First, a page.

This Continental toy spaniel has been a favourite of the upper classes of Europe for centuries, and it may be spotted in many well-known royal portraits. It is said that Marie Antoinette walked to the guillotine while holding her beloved Papillon. Although they are small, Papillons are vivacious and highly intelligent dogs. They thrive on human companionship, and do not tolerate separation from their owners for any great length of time.
Due to their fine, single-thickness coat, they are not suited to outdoor living. However, they are not lapdogs, and while they will insist on spending all day in their owners’ company, they are busy little housemates, preferring to spend their time investigating nooks and crannies and ensuring the home is free from insects, or anything else that should move and attract their attention. Papillons are very affectionate and devoted dogs, and can make good pets for older children. Due to their fine bone structure, accidents are common when they are being handled by younger children, especially in puppyhood.
The breed tends to be suspicious of strangers, rarely aggressive, but for this reason, they can make very effective and noisy guard dogs. The frilly coat is relatively easy to care for, requiring regular but basic attention, and Papillons do not require copious amounts of exercise, meaning they may be suited to apartment living, if required. They are known as one of the most intelligent small-breed dogs, and are generally very biddable, meaning they are easy to train. The breed is healthy and long-lived, with an average life expectancy of 14-15 years.
About & History
The Papillon, named for its resemblance to a butterfly in the shape of its ears and facial markings, is believed to have descended from an ancient hunting spaniel in Continental Europe. Dogs closely resembling the modern Papillon first appeared in fine-art portraits at the beginning of the sixteenth century. While the French proudly claim ownership of this lively little dog, a controversial theory circulates in some English-speaking quarters that it was actually derived from an Italian line, given by Giovanni Filipponi of Bologna to Louis XIV as a gift. Whatever the case, the ascent of the breed to the heights of aristocratic society can be traced through works by Van Dyke, Rubens, Mignard and Rembrandt amongst others.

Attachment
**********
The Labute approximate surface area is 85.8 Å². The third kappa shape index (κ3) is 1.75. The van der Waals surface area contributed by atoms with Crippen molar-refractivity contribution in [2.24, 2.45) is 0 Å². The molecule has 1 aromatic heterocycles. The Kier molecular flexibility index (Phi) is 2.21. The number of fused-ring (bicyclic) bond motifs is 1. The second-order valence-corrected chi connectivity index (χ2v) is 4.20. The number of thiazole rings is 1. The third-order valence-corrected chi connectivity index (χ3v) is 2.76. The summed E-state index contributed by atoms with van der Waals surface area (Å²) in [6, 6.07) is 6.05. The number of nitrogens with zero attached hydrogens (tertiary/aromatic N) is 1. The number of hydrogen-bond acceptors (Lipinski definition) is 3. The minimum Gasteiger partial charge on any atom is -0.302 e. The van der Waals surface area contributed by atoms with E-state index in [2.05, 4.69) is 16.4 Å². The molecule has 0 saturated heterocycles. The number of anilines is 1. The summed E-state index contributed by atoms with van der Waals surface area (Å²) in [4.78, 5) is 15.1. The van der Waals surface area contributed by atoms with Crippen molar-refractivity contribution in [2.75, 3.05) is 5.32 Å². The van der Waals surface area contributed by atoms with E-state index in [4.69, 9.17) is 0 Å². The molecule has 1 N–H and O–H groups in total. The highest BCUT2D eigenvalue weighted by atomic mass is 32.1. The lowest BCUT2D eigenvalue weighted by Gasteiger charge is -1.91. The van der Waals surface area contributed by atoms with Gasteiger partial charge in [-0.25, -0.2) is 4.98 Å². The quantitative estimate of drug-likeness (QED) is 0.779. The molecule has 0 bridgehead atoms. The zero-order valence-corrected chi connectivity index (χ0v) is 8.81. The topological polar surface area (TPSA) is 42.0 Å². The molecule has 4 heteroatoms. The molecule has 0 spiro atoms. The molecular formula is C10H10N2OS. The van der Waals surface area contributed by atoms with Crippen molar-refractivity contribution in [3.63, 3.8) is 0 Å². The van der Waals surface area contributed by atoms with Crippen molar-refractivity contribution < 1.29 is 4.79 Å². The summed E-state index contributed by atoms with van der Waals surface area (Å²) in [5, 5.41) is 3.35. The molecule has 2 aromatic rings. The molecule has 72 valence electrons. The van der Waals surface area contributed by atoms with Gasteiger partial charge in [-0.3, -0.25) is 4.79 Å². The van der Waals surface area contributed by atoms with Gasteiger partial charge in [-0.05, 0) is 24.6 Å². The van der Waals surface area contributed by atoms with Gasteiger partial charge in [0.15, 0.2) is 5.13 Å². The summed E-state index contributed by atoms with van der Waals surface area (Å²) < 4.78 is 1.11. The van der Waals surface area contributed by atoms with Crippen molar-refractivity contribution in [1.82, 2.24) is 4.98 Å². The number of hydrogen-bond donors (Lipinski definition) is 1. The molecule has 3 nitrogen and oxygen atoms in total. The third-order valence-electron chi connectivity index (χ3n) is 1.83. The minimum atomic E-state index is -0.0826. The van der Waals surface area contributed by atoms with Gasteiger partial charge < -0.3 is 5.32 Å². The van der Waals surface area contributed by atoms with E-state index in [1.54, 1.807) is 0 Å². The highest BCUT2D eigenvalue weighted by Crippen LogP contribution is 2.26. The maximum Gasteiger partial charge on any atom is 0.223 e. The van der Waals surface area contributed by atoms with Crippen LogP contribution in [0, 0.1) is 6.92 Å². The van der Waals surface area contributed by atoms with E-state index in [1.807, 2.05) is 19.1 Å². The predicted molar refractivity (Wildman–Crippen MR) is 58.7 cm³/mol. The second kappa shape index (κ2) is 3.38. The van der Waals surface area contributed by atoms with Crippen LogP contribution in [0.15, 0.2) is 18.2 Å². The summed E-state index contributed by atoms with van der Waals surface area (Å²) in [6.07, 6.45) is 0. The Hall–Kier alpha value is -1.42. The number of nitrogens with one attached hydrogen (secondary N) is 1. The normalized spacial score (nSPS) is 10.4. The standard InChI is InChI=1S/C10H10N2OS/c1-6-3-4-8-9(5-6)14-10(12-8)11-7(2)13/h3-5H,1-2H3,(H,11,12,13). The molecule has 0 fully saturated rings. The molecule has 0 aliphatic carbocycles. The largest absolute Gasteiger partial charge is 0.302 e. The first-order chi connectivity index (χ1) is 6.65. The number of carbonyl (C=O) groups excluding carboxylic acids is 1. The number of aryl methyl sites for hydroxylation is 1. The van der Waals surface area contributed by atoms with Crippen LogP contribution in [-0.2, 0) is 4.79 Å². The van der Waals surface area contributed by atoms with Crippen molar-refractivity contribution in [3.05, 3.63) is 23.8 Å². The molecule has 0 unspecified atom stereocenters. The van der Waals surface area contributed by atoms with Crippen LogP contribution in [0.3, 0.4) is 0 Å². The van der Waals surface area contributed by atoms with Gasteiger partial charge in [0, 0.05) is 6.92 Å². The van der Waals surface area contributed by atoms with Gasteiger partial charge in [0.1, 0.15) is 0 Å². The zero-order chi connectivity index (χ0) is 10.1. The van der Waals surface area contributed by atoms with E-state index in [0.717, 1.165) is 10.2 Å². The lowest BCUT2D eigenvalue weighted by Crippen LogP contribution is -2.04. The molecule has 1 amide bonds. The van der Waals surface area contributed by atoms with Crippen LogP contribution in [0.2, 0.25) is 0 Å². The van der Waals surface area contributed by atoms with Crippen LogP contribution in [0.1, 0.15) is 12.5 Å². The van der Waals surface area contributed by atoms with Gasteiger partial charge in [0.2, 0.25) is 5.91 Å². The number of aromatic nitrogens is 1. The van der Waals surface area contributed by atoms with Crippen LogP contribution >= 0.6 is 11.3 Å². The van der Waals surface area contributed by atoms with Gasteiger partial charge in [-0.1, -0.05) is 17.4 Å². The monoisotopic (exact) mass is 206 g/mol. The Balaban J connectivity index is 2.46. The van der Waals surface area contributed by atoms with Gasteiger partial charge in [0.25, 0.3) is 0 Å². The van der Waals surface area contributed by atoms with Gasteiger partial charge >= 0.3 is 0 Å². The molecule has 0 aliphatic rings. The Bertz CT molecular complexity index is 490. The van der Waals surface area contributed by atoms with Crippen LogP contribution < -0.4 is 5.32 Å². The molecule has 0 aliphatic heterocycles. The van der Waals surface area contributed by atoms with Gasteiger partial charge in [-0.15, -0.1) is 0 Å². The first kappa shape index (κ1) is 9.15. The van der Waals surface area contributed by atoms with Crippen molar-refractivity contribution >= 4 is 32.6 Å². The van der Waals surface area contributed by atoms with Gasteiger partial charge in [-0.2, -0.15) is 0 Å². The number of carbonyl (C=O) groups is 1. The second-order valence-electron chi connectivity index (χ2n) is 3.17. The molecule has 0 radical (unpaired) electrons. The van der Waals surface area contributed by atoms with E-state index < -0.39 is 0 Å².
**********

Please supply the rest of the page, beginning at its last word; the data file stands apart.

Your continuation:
Clearly, given the fondness with which it was cradled in many of these art works, the breed was being selected, even at this point, as a companion dog rather than for utilitarian purposes. In fact, the dogs in these paintings were mostly of the drop-eared, or Phalene, type. While the word ‘Papillon’ is French for ‘butterfly’, ‘Phalene’ means ‘moth’, as the dropped ears invoke an image of folded, rather than extended, wings. It has been speculated that the upright ears of the Papillon may be the result of crossing with Spitz dogs during the breed’s development, but both Papillon and Phalene types can be born in the same litter, so the change in conformation may also simply have been the result of selecting for this characteristic.
The Papillon is a small, fine-boned dog with a fine hair coat, which is ruffed and feathered abundantly. The hair is wavy, of medium length, and lacks an undercoat, meaning that it is light and poorly weather-resistant. The butterfly-like appearance is the result of both the shape of the ears, which carry long fringes to augment the resemblance in outline to the upper set of butterfly wings, as well as a symmetrical facial mask of coloured hair, extending forward from the ears to encircle both eyes. It is believed the early Papillons were a solid red colour, but the modern breed may exhibit many different colour patterns in combination with white. The breed standard specifies only that tan is not an accepted colour variation, and that the ears and facial mask must be of a colour other than white.